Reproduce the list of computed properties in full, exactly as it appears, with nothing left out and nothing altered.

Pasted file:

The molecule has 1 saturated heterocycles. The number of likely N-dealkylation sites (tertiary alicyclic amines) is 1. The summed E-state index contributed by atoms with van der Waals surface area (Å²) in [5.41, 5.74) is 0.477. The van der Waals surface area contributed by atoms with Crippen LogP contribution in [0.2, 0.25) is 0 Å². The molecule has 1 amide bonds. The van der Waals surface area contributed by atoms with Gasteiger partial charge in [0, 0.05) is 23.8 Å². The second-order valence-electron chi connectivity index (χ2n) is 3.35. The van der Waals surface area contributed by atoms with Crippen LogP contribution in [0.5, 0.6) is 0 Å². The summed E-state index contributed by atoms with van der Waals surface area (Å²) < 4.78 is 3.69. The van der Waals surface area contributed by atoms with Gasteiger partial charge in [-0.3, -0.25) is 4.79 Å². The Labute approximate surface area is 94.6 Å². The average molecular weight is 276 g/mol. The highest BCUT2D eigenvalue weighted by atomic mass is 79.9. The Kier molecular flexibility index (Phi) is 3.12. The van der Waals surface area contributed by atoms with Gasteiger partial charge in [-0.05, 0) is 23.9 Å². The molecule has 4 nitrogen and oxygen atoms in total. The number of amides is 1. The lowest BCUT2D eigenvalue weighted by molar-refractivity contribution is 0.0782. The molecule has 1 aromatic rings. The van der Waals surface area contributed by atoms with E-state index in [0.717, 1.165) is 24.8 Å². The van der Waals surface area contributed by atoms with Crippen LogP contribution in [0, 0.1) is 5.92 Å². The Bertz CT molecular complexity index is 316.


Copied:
The molecule has 1 saturated heterocycles. The number of likely N-dealkylation sites (tertiary alicyclic amines) is 1. The summed E-state index contributed by atoms with van der Waals surface area (Å²) in [5.41, 5.74) is 0.477. The van der Waals surface area contributed by atoms with Crippen LogP contribution in [0.2, 0.25) is 0 Å². The molecule has 1 amide bonds. The van der Waals surface area contributed by atoms with Gasteiger partial charge in [0, 0.05) is 23.8 Å². The second-order valence-electron chi connectivity index (χ2n) is 3.35. The van der Waals surface area contributed by atoms with Crippen LogP contribution in [0.5, 0.6) is 0 Å². The summed E-state index contributed by atoms with van der Waals surface area (Å²) < 4.78 is 3.69. The van der Waals surface area contributed by atoms with Gasteiger partial charge in [-0.3, -0.25) is 4.79 Å². The Labute approximate surface area is 94.6 Å². The average molecular weight is 276 g/mol. The highest BCUT2D eigenvalue weighted by atomic mass is 79.9. The Kier molecular flexibility index (Phi) is 3.12. The van der Waals surface area contributed by atoms with Gasteiger partial charge in [-0.05, 0) is 23.9 Å². The molecule has 4 nitrogen and oxygen atoms in total. The number of amides is 1. The lowest BCUT2D eigenvalue weighted by molar-refractivity contribution is 0.0782. The molecule has 1 aromatic rings. The van der Waals surface area contributed by atoms with E-state index in [0.717, 1.165) is 24.8 Å². The van der Waals surface area contributed by atoms with Crippen LogP contribution in [0, 0.1) is 5.92 Å². The Bertz CT molecular complexity index is 316.